Hours turned into days, days to months and months to years. Prisoners morphed into walking skeletons; their cheeks sunken, their eyes bulging, and their skin just a thin shroud over breaking bones. Men and woman were dying from starvation, freezing to death, and becoming devoured with disease. The Kommando worked us 12 hours a day, sick or not, with no rest. They hurled bits of bread at us, like we were caged zoo animals. Arrick would sneak extra food into my pocket, which kept me physically strong. Sometimes, he would hide me under a barrack, gently hold my chin in his hand, and pour warm cabbage soup into my mouth so that I would stay hydrated. When Arrick knew it was safe, he would pull my chin forward and with gentle kisses, remove the drops of soup dripping from my numbed, cracked lips. Our liaisons were short, as we knew the horrible fate we would both face should we be caught.
Once, when the evil Himmler arrived and ordered a meeting of the soldiers, Arrick was left to guard my barrack. He slammed the wooden door open, grabbed me by the arm, and pushed me towards the door, ordering me outside. Surely, this was a show for the others. When we were outside, he led me into a blackened, narrow alleyway. His strong hands pressed my small shoulders against the knotted wall, and he kissed me for what seemed like an eternity. I wanted him in the way that I used to have him back home; my body was silently screaming with desire.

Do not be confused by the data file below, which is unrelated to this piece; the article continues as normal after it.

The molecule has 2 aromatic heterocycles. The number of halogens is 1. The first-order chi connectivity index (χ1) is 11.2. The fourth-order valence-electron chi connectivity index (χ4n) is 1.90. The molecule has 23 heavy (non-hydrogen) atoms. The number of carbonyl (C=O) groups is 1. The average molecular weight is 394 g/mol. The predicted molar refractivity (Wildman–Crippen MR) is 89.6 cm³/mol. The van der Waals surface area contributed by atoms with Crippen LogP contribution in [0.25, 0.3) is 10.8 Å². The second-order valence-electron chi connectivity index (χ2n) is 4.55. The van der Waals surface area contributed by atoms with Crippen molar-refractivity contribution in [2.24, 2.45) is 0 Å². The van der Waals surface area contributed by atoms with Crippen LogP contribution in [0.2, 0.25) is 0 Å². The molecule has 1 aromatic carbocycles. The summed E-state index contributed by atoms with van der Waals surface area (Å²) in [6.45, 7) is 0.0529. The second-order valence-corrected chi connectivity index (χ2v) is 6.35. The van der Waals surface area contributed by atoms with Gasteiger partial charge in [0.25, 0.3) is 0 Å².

Over the next year, although part of me wanted to die; I refused to surrender to the emotional and physical torture I was forced to endure. My last months at Auschwitz were the most grueling. The Nazi’s became even more aggressive with us. Sometimes, Arrick had to stand idly by and bear witness to my brutal beatings. Between blows, I would raise my eyes to catch a glimpse of Arrick, his fists were tight, his teeth were clenched and veins were erupting from his neck. He wanted to die, not being able to protect me; which gave me more reason to live.
It was late October, 1944, when Hitler ordered the gas chambers dismantled, due to a revolt in one of the crematoriums. The scene was dizzying. Soldiers moved about like a colony of a million ants with a mission. Arrick and I had lost touch for three months now. The SS was constantly moving soldiers from one camp to another. Without Arrick’s help, my bones protruded from beneath my bruised skin. My heart was heavy with sorrow.
Just a few months later the Red Army would begin rescuing the wandering, lost souls, who survived the wicked horrors which over one million succumbed to. As I trudged behind the thousands towards freedom, my blistered feet slipped on the sharp pebbles in the dirt. Occasionally, I lifted my saddened eyes hoping to find my Arrick. When we finally exited the spiral-barbed wire gates of hell, I turned to glance back, my eyes blurred with tears, and I wondered–Would I ever see my German lover again?
Category: Fiction, SNHU online creative writing, SNHU Student